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OHA: Office of Hawaiian Affairs

OHA Trustees reject proposal from House Speaker

“We are not asking for special treatment. We are asking for equal treatment,” Chair Carmen “Hulu” Lindsey says.

HONOLULU (April 6, 2023) – The Office of Hawaiian Affairs Board of Trustees, recognizing both the significance and time sensitivity of Hawaiʻi House Speaker Scott Saiki’s proposal regarding development plans for OHA’s land in Kaka‘ako Makai, convened a special meeting at its headquarters at Nā Lama Kukui in Iwilei today.

The proposal, articulated in writing per OHA’s request in an April 3 letter regarding Senate Bill No. 1235, SD2, HD1 (Proposed), followed an in-person meeting between Speaker Saiki, OHA Chair Carmen Hulu Lindsey, and other OHA trustees.

The meeting included an executive session where the Trustees carefully reviewed and discussed the proposal before returning to regular session for an open vote.

While OHA appreciates that Speaker Saiki clearly recognizes the overarching need to make OHA whole, and acknowledges the historic nature of his latest proposal, the Trustees nonetheless found that both the terms and funds offered remain far off the mark. As a result, the Board of Trustees voted unanimously to reject the offer.

The Trustees and its advisors agree on several key reasons why the proposal could not be accepted. These include:

  1. The dollar values specified, in the aggregate, still represent a small fraction of the total make-whole value owed to OHA, notwithstanding the escape clauses regarding future state budget surpluses.
  2. The prohibition of residential development via a “perpetual easement” has too adverse of an impact on the future value of Hakuone lands, and thus its critical, long-term role as an economic engine for OHA and its beneficiaries.
  3. The use of future Public Land Trust obligations to pay off a past Public Land Trust obligation is not acceptable.

OHA gratefully acknowledges Speaker Saiki’s public overtures for a compromise, and for proposing a legislative solution so late in the current session—even entertaining the possibility of a special session. The Board of Trustees sincerely hopes that these developments reflect a much-needed thawing of entrenched positions and a meaningful start to open discussions and negotiations on this issue.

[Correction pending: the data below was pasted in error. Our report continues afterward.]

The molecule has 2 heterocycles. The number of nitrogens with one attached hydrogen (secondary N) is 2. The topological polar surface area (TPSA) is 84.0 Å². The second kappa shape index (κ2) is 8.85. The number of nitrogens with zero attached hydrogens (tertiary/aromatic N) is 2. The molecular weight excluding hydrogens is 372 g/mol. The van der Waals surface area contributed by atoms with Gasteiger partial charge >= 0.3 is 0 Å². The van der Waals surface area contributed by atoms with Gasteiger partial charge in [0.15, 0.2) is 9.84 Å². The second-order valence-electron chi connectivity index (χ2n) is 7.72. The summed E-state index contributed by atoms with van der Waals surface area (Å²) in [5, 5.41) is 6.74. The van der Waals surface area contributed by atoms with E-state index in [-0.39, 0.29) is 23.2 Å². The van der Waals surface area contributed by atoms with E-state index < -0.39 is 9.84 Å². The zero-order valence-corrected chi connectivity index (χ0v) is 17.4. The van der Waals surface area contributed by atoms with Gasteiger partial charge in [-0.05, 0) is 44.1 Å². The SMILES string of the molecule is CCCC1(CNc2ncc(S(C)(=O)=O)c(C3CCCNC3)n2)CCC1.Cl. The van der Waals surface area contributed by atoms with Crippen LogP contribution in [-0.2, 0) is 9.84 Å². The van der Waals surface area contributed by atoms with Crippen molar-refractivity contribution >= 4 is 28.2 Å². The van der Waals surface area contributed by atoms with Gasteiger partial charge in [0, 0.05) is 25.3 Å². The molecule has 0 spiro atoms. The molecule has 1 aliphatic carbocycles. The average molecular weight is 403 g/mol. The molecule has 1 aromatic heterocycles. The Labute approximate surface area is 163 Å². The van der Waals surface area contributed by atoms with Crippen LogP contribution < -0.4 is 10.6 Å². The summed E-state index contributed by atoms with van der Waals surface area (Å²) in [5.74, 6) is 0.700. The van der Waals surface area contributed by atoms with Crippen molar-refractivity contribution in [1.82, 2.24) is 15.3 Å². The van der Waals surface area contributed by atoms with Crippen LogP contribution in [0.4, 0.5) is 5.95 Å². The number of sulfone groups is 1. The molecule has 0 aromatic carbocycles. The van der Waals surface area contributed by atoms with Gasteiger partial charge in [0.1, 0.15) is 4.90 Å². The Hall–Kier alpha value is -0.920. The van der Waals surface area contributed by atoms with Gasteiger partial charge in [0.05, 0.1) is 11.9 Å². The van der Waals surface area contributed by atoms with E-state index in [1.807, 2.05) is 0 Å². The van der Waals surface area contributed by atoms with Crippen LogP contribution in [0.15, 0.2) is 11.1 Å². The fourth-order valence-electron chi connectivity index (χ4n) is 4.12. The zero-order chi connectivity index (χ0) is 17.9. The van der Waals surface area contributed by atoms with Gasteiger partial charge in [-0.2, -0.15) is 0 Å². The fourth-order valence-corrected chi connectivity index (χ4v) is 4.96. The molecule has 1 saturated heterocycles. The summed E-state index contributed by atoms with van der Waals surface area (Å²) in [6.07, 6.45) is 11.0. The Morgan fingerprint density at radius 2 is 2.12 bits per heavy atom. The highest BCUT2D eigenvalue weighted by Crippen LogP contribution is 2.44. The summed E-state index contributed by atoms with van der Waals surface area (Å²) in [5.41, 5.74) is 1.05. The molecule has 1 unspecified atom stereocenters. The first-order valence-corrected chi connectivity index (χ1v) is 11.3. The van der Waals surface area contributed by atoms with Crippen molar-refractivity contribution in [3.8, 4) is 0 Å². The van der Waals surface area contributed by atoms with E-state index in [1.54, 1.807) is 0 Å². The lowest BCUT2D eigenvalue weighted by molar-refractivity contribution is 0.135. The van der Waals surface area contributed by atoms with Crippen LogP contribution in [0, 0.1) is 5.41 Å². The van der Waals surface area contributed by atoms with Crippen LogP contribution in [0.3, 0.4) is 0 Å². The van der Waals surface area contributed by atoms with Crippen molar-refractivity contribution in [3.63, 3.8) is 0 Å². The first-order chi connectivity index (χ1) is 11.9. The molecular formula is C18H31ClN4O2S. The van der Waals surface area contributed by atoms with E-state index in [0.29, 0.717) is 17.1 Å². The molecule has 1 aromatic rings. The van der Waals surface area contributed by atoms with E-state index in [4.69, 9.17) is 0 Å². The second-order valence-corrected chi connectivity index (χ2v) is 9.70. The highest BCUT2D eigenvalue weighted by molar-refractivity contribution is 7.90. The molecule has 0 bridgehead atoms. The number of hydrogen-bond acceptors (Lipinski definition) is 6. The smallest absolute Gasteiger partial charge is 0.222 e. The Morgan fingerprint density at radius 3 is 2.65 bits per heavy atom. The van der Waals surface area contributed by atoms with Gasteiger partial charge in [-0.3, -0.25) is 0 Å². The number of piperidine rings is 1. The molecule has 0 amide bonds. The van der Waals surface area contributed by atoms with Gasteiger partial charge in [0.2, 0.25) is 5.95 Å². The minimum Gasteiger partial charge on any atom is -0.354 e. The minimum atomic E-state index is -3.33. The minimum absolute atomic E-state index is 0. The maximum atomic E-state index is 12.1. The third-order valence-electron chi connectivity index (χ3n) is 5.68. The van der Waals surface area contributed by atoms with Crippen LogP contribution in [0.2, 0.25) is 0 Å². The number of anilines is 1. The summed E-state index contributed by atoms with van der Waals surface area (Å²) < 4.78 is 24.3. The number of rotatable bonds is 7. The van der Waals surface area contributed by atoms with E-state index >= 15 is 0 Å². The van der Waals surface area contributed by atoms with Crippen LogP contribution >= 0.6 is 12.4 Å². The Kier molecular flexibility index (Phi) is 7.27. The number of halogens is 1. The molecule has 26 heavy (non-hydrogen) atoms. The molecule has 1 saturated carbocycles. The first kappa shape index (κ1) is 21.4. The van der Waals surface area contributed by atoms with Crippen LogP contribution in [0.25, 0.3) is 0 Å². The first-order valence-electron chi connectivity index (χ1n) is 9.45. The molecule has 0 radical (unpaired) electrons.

Ultimately, OHA maintains that the best and most appropriate venue for this debate is in public, at the Capitol, in both chambers of the legislature. As significant as these external negotiations are, OHA remains disappointed that a bill to repeal the restriction on residential development in Kaka‘ako Makai was not allowed a fair hearing in the House, despite progressing in the Senate.

“Let’s be clear: we are not asking for special treatment. We are asking for equal treatment,” says OHA Chair Carmen “Hulu” Lindsey. “We are asking to be accorded the same privileges as the developers from the mainland whose towers continue to go up, unimpeded, just across from Hakuone.”

Lindsey further states: “I am tired of seeing Kānaka Maoli dominate the statistics for houselessness, incarceration, and serious diseases. It breaks my heart to see children living with their parents in encampments and on sidewalks. Our lāhui and future generations of our beneficiaries would reap the benefits that would flow from OHA’s development of Hakuone. We see it as an economic engine, a place close to the urban core, where we can showcase our culture, allow families to thrive, and encourage business growth. We believe it would be a positive step towards fulfilling our sacred mission to foster the well-being of Native Hawaiians.”

Learn more about Hakuone at www.hakuone.com.


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